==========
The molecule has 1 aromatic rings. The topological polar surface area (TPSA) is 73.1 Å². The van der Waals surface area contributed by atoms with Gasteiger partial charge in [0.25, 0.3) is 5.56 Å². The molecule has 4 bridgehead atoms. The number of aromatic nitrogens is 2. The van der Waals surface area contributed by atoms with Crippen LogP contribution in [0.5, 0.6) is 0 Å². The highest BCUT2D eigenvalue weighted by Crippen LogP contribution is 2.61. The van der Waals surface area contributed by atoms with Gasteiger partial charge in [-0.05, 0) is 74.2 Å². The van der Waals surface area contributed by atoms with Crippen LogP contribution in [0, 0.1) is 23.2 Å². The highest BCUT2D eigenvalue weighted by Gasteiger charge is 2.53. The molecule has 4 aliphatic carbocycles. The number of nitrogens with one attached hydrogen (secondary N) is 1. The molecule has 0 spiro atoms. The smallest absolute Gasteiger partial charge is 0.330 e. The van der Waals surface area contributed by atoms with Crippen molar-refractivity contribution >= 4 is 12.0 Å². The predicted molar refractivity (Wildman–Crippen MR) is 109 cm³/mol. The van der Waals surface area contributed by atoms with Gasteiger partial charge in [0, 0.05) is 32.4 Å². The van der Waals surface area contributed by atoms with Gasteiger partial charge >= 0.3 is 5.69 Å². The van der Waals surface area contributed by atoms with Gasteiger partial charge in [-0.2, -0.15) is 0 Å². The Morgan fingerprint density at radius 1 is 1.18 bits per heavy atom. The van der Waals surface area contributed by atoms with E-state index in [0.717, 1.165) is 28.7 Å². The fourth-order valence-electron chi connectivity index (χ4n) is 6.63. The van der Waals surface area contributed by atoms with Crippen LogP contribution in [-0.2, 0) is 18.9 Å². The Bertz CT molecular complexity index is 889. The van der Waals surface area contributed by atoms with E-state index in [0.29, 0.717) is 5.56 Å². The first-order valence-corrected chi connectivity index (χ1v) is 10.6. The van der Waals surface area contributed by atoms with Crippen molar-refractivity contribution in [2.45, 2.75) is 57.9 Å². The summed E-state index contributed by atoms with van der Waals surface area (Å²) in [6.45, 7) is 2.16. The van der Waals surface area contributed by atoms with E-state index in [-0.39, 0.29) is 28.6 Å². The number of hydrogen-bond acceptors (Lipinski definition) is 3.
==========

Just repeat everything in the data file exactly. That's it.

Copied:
The molecule has 1 aromatic rings. The topological polar surface area (TPSA) is 73.1 Å². The van der Waals surface area contributed by atoms with Gasteiger partial charge in [0.25, 0.3) is 5.56 Å². The molecule has 4 bridgehead atoms. The number of aromatic nitrogens is 2. The van der Waals surface area contributed by atoms with Crippen LogP contribution in [0.5, 0.6) is 0 Å². The highest BCUT2D eigenvalue weighted by Crippen LogP contribution is 2.61. The van der Waals surface area contributed by atoms with Gasteiger partial charge in [-0.05, 0) is 74.2 Å². The van der Waals surface area contributed by atoms with Crippen LogP contribution in [0, 0.1) is 23.2 Å². The highest BCUT2D eigenvalue weighted by Gasteiger charge is 2.53. The molecule has 4 aliphatic carbocycles. The number of nitrogens with one attached hydrogen (secondary N) is 1. The molecule has 0 spiro atoms. The smallest absolute Gasteiger partial charge is 0.330 e. The van der Waals surface area contributed by atoms with Crippen molar-refractivity contribution >= 4 is 12.0 Å². The predicted molar refractivity (Wildman–Crippen MR) is 109 cm³/mol. The van der Waals surface area contributed by atoms with Gasteiger partial charge in [0, 0.05) is 32.4 Å². The van der Waals surface area contributed by atoms with Gasteiger partial charge >= 0.3 is 5.69 Å². The van der Waals surface area contributed by atoms with Gasteiger partial charge in [-0.2, -0.15) is 0 Å². The Morgan fingerprint density at radius 1 is 1.18 bits per heavy atom. The van der Waals surface area contributed by atoms with E-state index in [0.717, 1.165) is 28.7 Å². The fourth-order valence-electron chi connectivity index (χ4n) is 6.63. The van der Waals surface area contributed by atoms with Crippen LogP contribution in [-0.2, 0) is 18.9 Å². The Bertz CT molecular complexity index is 889. The van der Waals surface area contributed by atoms with E-state index in [0.29, 0.717) is 5.56 Å². The first-order valence-corrected chi connectivity index (χ1v) is 10.6. The van der Waals surface area contributed by atoms with Crippen molar-refractivity contribution in [2.45, 2.75) is 57.9 Å². The summed E-state index contributed by atoms with van der Waals surface area (Å²) in [6.45, 7) is 2.16. The van der Waals surface area contributed by atoms with E-state index in [-0.39, 0.29) is 28.6 Å². The number of hydrogen-bond acceptors (Lipinski definition) is 3.